Harold C. Simmons, the Texas corporate raider nicknamed the “Ice Man” after structuring leveraged takeover bids using junk bonds in the 1970s and ’80s, has died. He was 82.
Texas Governor Rick Perry and state Attorney General Greg Abbott confirmed his death in separate statements. Simmons was hospitalized at Baylor University Medical Center in Dallas two weeks ago and died on Dec. 28, according to the Dallas Morning News, citing his wife, Annette. The cause of death wasn’t disclosed.
Simmons supported Republican Mitt Romney in the 2012 presidential election and gave more than $15.7 million to Republican super-political action committees in that contest cycle, according to Bloomberg News. He was known for his charitable giving as well, donating $177 million to the University of Texas Southwestern Medical Center; in all more than $400 million to medical and educational causes, mostly in Texas.
“Harold Simmons lived the American dream,” Abbott said. “His path began with the purchase of a small drug store, and through hard work and the free enterprise system, he was able to turn that investment into one of the greatest American success stories of all time.”
Simmons was born during the depths of the Great Depression to two schoolteachers in Wood County, Texas, in a home without electricity or plumbing. After graduating Phi Beta Kappa from the University of Texas, where he earned a master’s degree in economics and played basketball, he worked as a bank auditor before buying his first drugstore in Dallas in 1960 for $5,000 cash and a $95,000 loan.
Use of Leverage
Over the next 12 years, he turned it into a 100-store chain scattered across Texas, with a boost from an $18 million leveraged buyout of Ward’s Drug Store in 1969. He sold the chain to Eckerd Corp. in 1973 for more than $50 million.
Subsequent deals, such as his investment in titanium products maker Valhi Inc. (VHI), typified his ability to recognize underpriced assets and exploit his adeptness for numbers and finance, skills that led him to the forefront of the leveraged buyout craze of the 1980s.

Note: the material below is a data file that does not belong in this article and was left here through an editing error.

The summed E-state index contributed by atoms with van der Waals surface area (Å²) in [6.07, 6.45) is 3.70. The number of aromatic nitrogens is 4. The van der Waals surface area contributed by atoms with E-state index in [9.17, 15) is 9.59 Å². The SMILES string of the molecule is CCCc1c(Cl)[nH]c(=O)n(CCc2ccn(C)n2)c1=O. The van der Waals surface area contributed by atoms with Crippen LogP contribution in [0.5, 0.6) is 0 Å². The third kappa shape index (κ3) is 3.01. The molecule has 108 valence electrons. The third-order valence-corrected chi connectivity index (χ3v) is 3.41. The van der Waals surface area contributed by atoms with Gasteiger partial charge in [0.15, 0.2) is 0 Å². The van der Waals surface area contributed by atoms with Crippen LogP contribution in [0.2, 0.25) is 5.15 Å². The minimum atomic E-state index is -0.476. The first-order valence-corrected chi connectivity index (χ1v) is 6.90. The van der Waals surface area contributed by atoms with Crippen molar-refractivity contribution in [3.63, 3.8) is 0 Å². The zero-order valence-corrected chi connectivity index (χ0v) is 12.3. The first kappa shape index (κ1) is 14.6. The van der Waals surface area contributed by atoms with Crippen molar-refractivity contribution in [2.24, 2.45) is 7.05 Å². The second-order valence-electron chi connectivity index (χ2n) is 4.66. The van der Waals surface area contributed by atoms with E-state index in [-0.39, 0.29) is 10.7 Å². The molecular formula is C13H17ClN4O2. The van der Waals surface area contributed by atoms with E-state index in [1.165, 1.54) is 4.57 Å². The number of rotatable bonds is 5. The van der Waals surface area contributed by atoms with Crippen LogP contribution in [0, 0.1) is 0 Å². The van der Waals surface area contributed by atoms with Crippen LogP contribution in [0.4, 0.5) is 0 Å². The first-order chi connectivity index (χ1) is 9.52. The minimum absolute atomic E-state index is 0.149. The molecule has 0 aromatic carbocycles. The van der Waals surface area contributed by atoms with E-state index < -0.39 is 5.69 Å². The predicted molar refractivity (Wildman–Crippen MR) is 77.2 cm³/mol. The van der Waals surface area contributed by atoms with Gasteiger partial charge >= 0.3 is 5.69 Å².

Over the years, he owned a sugarbeet processor, a savings and loan and fast-food restaurants. He made headline-generating, if unsuccessful, bids to buy defense contractor Lockheed Corp. and Pacific Southwest Airlines.
“They call me a takeover artist and make you think I come and steal something,” he told D Magazine in a September 1982 profile. “Hell, I offer to buy that stock at a higher price than anyone else will pay.”
Simmons’s net worth rose to $8 billion in 2013, according to the Bloomberg Billionaires Index. He was the 158th richest individual in the world when he died and the 56th wealthiest in the U.S., according to the daily ranking.
He was the owner and chairman of Contran Corp., a closely held company that controlled a number of industrial businesses, including Kronos Worldwide Inc. (KRO), the world’s largest mining operation of ilmenite, the raw material used for titanium products such as white pigment titanium oxide and titanium metal products. Through NL Industries Inc. (NL), he produced security products, ball bearings and ergonomic desk equipment. Valhi, his biggest holding, owns Waste Control Specialists, a 1,338-acre Texas facility that disposes of radioactive waste.
“Harold Simmons was one of my best friends, and it’s never easy to say goodbye to close friends,” Texas oilman T. Boone Pickens Jr. said in a statement. “He was a passionate person -- passionate about his family, his business, philanthropy and politics. We should all leave such a rich legacy behind.”
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